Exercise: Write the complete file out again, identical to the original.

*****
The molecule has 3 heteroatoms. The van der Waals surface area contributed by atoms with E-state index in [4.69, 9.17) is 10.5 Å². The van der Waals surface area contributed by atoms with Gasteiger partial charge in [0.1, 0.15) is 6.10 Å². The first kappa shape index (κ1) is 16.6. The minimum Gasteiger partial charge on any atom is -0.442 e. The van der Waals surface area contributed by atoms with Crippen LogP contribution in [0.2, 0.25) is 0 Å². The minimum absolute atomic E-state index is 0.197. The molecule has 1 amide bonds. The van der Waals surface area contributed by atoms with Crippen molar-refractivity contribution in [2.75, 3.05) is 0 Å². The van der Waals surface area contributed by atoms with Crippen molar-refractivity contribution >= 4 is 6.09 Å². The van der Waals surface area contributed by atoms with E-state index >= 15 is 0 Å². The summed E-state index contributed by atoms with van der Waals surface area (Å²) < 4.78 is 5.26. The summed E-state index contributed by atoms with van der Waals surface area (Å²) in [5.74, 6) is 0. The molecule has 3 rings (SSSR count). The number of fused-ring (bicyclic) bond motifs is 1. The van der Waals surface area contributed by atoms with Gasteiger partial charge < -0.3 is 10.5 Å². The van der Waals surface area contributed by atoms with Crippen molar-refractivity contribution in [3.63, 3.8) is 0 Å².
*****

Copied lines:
The molecule has 3 heteroatoms. The van der Waals surface area contributed by atoms with E-state index in [4.69, 9.17) is 10.5 Å². The van der Waals surface area contributed by atoms with Gasteiger partial charge in [0.1, 0.15) is 6.10 Å². The first kappa shape index (κ1) is 16.6. The minimum Gasteiger partial charge on any atom is -0.442 e. The van der Waals surface area contributed by atoms with Crippen LogP contribution in [0.2, 0.25) is 0 Å². The minimum absolute atomic E-state index is 0.197. The molecule has 1 amide bonds. The van der Waals surface area contributed by atoms with Crippen molar-refractivity contribution in [2.75, 3.05) is 0 Å². The van der Waals surface area contributed by atoms with Crippen molar-refractivity contribution >= 4 is 6.09 Å². The van der Waals surface area contributed by atoms with E-state index >= 15 is 0 Å². The summed E-state index contributed by atoms with van der Waals surface area (Å²) < 4.78 is 5.26. The summed E-state index contributed by atoms with van der Waals surface area (Å²) in [5.74, 6) is 0. The molecule has 3 rings (SSSR count). The number of fused-ring (bicyclic) bond motifs is 1. The van der Waals surface area contributed by atoms with Gasteiger partial charge < -0.3 is 10.5 Å². The van der Waals surface area contributed by atoms with Crippen molar-refractivity contribution in [3.63, 3.8) is 0 Å².